Bullying

Bullying is about physical or social power meant to cause harm, fear or distress, including emotional harm or damage or ruin a person’s reputation. About 1 in 5 children are bullied regularly in Canada. Bullying can lead to mental health issues, poor school success, and can lead to deadly violence and suicide. Get the facts on bullying.

Facts About Bullying

  • Bullying is not a normal part of growing up. Bullying does NOT build character. Bullying is a learned behaviour; it’s not something all kids go through. Bullying can cause long-term physical problems and mental health issues.
  • Your child isn’t just a bystander. Even if they aren’t directly involved, they can do something. Those who stand by and do nothing (bystanders) make bullying worse. Bystanders can help stop bullying by not encouraging or cheering on the bully, and by supporting the person who’s being bullied. Remind your child that it’s important to tell an adult they trust, whether it’s happening to them or to someone else.
  • It’s not just a few comments on Facebook or Snapchat…they can’t easily be erased. Cyberbullying is not the same as face-to-face bullying. It’s constant, public and at the same time you don’t know who’s doing the bullying (anonymous). It’s no longer only the ‘tough kids’ who may act aggressively—it can just as easily be the shy, quiet kids hidden behind their computers. Because this type of bullying is public, victims aren’t sure who knows about the bullying and who they should fear. Research suggests cyberbullying may cause low self-esteem, anxiety, anger, depression, missing or skipping school, poor grades, violence against others and suicide.
  • It’s not just teasing—kids may not get over it. Relationships are important in healthy development and well-being. Bullying can affect a child for life. They may bring their pain and fear into their adult relationships. Children who get their way by bullying can also carry this behaviour into adulthood. They may keep using bullying behaviours such as sexual harassment, dating violence, domestic violence and work harassment.

Different Types of Bullying

There are many types of bullying. These include:

  • verbal bullying: name-calling, put-downs, threats, spreading rumours, making rude or stereotypical comments about one’s culture, ethnicity, sexual orientation, gender, race, and/or religion
  • physical bullying: hitting, poking, pinching, chasing, shoving, damaging personal property
  • sexual harassment: uninvited and unwanted sexual touching, making sexual remarks about someone’s body, spreading rumours about someone’s sexual reputation
  • cyberbullying: uses the Internet, social media and interactive and digital technology (e.g., Facebook, Twitter, ID theft, websites, blogs, gaming sites) or mobile phones to intimidate, put down or spread rumours about someone
  • social bullying: excluding someone, gossiping, ganging up, mobbing, scapegoating, humiliating others, coercing, gestures or graffiti meant to put others down or break up friendships on purpose
  • racial bullying: treating someone badly because of their skin colour, cultural or religious background or ethnic origin. This includes making fun of someone’s accent or speech, clothing, food and/or leaving people out because of their race or culture
  • religious bullying: making fun of someone’s religion, beliefs and rituals. This includes leaving people out because of their religion or non-belief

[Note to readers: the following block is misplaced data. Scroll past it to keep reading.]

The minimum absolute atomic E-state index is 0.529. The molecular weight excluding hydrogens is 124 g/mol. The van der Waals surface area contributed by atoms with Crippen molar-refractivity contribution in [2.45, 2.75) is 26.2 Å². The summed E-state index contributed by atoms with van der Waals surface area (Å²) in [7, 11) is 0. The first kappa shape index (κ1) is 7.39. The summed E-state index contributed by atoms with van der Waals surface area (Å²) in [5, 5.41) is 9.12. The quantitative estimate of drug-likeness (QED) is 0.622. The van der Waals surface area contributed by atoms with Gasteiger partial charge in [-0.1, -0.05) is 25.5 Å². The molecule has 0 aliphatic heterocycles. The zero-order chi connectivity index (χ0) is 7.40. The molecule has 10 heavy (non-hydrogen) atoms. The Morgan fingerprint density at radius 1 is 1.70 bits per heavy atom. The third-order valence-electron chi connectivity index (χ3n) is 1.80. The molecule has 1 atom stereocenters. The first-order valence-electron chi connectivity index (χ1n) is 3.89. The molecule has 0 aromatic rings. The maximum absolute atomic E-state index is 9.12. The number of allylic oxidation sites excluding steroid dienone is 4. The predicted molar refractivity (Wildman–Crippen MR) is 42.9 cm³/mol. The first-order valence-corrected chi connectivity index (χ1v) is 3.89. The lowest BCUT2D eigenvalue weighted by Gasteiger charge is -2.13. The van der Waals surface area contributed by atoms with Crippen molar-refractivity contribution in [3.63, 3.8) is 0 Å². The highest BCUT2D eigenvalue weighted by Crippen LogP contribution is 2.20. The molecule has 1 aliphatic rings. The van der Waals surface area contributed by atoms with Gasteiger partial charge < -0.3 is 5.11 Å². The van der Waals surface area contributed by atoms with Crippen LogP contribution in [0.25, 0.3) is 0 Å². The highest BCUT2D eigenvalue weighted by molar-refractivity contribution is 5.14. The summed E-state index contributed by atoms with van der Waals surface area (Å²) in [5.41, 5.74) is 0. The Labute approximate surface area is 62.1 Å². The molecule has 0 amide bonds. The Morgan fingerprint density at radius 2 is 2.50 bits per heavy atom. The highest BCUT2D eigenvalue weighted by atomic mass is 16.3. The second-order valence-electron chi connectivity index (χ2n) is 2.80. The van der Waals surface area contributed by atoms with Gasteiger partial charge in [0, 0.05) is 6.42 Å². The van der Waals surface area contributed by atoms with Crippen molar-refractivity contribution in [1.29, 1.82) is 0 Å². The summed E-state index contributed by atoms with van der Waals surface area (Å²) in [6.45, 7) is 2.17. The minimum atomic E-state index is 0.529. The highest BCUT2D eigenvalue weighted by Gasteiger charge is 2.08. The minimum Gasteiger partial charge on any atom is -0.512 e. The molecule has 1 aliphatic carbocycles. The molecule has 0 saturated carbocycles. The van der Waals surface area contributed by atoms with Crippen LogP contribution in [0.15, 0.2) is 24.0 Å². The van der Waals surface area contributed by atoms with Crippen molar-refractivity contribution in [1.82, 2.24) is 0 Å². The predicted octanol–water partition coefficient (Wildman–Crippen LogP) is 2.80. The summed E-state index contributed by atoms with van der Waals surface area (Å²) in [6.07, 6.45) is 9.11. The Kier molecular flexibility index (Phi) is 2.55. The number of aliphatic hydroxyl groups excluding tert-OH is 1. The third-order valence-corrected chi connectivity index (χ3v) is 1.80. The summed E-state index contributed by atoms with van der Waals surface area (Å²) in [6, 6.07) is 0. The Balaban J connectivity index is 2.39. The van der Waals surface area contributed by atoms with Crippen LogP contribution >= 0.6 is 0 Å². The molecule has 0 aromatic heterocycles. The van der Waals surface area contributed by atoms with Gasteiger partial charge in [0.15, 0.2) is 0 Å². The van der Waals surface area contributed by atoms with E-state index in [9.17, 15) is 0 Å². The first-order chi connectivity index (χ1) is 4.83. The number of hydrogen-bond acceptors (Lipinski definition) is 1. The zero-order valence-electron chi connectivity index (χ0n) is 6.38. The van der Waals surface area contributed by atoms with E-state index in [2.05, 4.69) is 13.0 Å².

• homophobic, biphobic and transphobic bullying: treating someone badly because they identify as LGTBQ+ (lesbian, gay, bisexual, trans-identified, two-spirit, queer, questioning, intersex, and asexual)

 

Cyberbullying

Social media sites such as Facebook, Instagram, Twitter, YouTube, Flickr, Snapchat and Tumblr, as well as email and texting have become a large part of the way youth communicate and socialize. Because of these sites and young people’s access to them, cyberbullying has become a reality.

Cyberbullying involves using the Internet, social media, and other interactive technologies (like Facebook, Twitter, Snapchat, websites, blogs, gaming sites) or smart phones to intimidate, put down or spread rumours about someone. Cyberbullies feel safe as they can hide behind their computer or phone and be more secretive about what they’re doing. This is a very complex type of bullying as it can involve direct bullying or using others to bully. It comes in many different forms. The only limits to the type of bullying are the bully’s imagination and access to technology.

Cyberbullying can cause low self-esteem, skipping school, depression and even suicide. Cyber threats can be more harmful than face-to-face bullying, because there’s no escape. It can happen any time, any place.

What you as a parent can do about cyberbullying:

  • Talk to your child often about their online activities and behaviours.
  • Check in with your child often to make sure everything’s OK.
  • Watch for changes in your child’s behaviour when using their phone or computer.
  • Make sure your child feels comfortable coming to you with any issues.

To learn more about cyberbullying, what it is, and what to do, see Cyberbullying.

Homophobic, Biphobic, and Transphobic Bullying

Treating someone poorly (e.g., threats, name calling, pushing, hitting, using violence, making sexual remarks, leaving them out) because they identify as LGTBQ* (lesbian, gay, bisexual, trans-identified, two-spirit, queer, questioning, intersex, and asexual), are forms of homophobic, biphobic and transphobic bullying. Research shows that youth who identify as LGBTQ* are more likely to attempt suicide than their heterosexual peers. For more information on homophobia, biphobia and transphobia, see Sexual and Gender Diversity.

Everyone deserves the right to be who they are, without being afraid of verbal or physical abuse or violence. Homophobic, biphobic and transphobic bullying, just like other forms of bullying, are not a normal part of growing up and are never okay.

 What You Can Do about Homophobic, Biphobic or Transphobic Bullying